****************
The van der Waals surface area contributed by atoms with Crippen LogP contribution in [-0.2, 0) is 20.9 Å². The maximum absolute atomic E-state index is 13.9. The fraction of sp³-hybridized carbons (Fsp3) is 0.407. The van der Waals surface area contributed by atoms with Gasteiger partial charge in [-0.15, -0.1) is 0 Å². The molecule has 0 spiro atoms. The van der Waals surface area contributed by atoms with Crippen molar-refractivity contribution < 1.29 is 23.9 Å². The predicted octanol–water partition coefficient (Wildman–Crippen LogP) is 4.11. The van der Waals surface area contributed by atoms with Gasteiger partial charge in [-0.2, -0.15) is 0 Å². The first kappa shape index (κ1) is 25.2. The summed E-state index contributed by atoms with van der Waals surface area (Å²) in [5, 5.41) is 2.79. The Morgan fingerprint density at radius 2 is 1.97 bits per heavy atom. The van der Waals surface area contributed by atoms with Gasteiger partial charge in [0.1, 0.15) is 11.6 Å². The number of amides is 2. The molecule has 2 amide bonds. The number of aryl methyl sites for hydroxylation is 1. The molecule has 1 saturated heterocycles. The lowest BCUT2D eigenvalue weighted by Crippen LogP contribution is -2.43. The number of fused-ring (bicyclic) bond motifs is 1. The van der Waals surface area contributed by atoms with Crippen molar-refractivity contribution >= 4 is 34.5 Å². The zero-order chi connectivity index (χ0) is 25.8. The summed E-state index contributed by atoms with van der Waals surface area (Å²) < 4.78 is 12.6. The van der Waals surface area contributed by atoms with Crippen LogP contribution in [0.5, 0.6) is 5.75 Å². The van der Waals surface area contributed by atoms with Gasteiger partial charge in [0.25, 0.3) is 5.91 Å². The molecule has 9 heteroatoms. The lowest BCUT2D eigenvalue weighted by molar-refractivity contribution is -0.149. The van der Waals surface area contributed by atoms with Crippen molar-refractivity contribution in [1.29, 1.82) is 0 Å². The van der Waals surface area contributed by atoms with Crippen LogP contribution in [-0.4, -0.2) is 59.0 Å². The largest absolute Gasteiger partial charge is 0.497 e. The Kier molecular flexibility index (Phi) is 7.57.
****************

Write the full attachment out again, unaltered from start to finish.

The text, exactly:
The van der Waals surface area contributed by atoms with Crippen LogP contribution in [-0.2, 0) is 20.9 Å². The maximum absolute atomic E-state index is 13.9. The fraction of sp³-hybridized carbons (Fsp3) is 0.407. The van der Waals surface area contributed by atoms with Gasteiger partial charge in [-0.15, -0.1) is 0 Å². The molecule has 0 spiro atoms. The van der Waals surface area contributed by atoms with Crippen molar-refractivity contribution < 1.29 is 23.9 Å². The predicted octanol–water partition coefficient (Wildman–Crippen LogP) is 4.11. The van der Waals surface area contributed by atoms with Gasteiger partial charge in [-0.2, -0.15) is 0 Å². The first kappa shape index (κ1) is 25.2. The summed E-state index contributed by atoms with van der Waals surface area (Å²) in [5, 5.41) is 2.79. The Morgan fingerprint density at radius 2 is 1.97 bits per heavy atom. The van der Waals surface area contributed by atoms with Gasteiger partial charge in [0.1, 0.15) is 11.6 Å². The number of amides is 2. The molecule has 2 amide bonds. The number of aryl methyl sites for hydroxylation is 1. The molecule has 1 saturated heterocycles. The lowest BCUT2D eigenvalue weighted by Crippen LogP contribution is -2.43. The number of fused-ring (bicyclic) bond motifs is 1. The van der Waals surface area contributed by atoms with Crippen molar-refractivity contribution >= 4 is 34.5 Å². The zero-order chi connectivity index (χ0) is 25.8. The summed E-state index contributed by atoms with van der Waals surface area (Å²) < 4.78 is 12.6. The van der Waals surface area contributed by atoms with Crippen LogP contribution in [0.5, 0.6) is 5.75 Å². The van der Waals surface area contributed by atoms with Gasteiger partial charge in [0.25, 0.3) is 5.91 Å². The molecule has 9 heteroatoms. The lowest BCUT2D eigenvalue weighted by molar-refractivity contribution is -0.149. The van der Waals surface area contributed by atoms with Crippen molar-refractivity contribution in [1.29, 1.82) is 0 Å². The van der Waals surface area contributed by atoms with Crippen LogP contribution in [-0.4, -0.2) is 59.0 Å². The largest absolute Gasteiger partial charge is 0.497 e. The Kier molecular flexibility index (Phi) is 7.57.